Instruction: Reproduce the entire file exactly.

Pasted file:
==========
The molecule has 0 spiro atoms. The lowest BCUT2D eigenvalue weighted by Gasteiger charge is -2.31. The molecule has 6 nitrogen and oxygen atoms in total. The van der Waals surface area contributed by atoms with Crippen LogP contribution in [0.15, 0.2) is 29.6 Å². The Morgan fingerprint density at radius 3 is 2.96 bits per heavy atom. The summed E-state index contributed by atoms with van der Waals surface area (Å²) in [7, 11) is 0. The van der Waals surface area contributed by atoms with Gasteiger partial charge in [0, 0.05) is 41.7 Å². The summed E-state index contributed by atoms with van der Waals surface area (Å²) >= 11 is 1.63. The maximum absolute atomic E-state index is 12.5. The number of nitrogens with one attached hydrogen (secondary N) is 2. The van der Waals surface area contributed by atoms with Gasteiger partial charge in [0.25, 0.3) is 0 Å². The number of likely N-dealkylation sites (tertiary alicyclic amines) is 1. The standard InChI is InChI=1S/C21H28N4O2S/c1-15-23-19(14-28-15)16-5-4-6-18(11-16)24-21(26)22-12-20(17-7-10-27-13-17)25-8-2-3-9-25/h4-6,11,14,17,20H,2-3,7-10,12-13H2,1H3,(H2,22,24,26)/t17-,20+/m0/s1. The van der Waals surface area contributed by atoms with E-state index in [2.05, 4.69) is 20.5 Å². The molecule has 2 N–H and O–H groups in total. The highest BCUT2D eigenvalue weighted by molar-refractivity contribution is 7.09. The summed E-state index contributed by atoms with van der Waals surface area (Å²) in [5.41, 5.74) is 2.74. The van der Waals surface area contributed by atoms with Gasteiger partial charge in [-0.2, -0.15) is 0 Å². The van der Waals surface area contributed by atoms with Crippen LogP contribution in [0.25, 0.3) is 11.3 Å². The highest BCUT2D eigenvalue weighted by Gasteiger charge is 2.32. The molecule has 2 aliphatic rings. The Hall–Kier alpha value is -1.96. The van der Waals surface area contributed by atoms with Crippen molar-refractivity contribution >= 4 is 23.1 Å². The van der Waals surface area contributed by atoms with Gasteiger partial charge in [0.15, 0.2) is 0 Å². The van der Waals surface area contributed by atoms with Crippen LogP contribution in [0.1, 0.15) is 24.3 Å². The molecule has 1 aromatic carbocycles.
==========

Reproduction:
The molecule has 0 spiro atoms. The lowest BCUT2D eigenvalue weighted by Gasteiger charge is -2.31. The molecule has 6 nitrogen and oxygen atoms in total. The van der Waals surface area contributed by atoms with Crippen LogP contribution in [0.15, 0.2) is 29.6 Å². The Morgan fingerprint density at radius 3 is 2.96 bits per heavy atom. The summed E-state index contributed by atoms with van der Waals surface area (Å²) in [7, 11) is 0. The van der Waals surface area contributed by atoms with Gasteiger partial charge in [0, 0.05) is 41.7 Å². The summed E-state index contributed by atoms with van der Waals surface area (Å²) >= 11 is 1.63. The maximum absolute atomic E-state index is 12.5. The number of nitrogens with one attached hydrogen (secondary N) is 2. The van der Waals surface area contributed by atoms with Gasteiger partial charge in [0.25, 0.3) is 0 Å². The number of likely N-dealkylation sites (tertiary alicyclic amines) is 1. The standard InChI is InChI=1S/C21H28N4O2S/c1-15-23-19(14-28-15)16-5-4-6-18(11-16)24-21(26)22-12-20(17-7-10-27-13-17)25-8-2-3-9-25/h4-6,11,14,17,20H,2-3,7-10,12-13H2,1H3,(H2,22,24,26)/t17-,20+/m0/s1. The van der Waals surface area contributed by atoms with E-state index in [2.05, 4.69) is 20.5 Å². The molecule has 2 N–H and O–H groups in total. The highest BCUT2D eigenvalue weighted by molar-refractivity contribution is 7.09. The summed E-state index contributed by atoms with van der Waals surface area (Å²) in [5.41, 5.74) is 2.74. The van der Waals surface area contributed by atoms with Gasteiger partial charge in [-0.2, -0.15) is 0 Å². The van der Waals surface area contributed by atoms with Crippen LogP contribution in [0.25, 0.3) is 11.3 Å². The highest BCUT2D eigenvalue weighted by Gasteiger charge is 2.32. The molecule has 2 aliphatic rings. The Hall–Kier alpha value is -1.96. The van der Waals surface area contributed by atoms with Crippen molar-refractivity contribution >= 4 is 23.1 Å². The van der Waals surface area contributed by atoms with Gasteiger partial charge in [0.15, 0.2) is 0 Å². The van der Waals surface area contributed by atoms with Crippen LogP contribution in [0.1, 0.15) is 24.3 Å². The molecule has 1 aromatic carbocycles.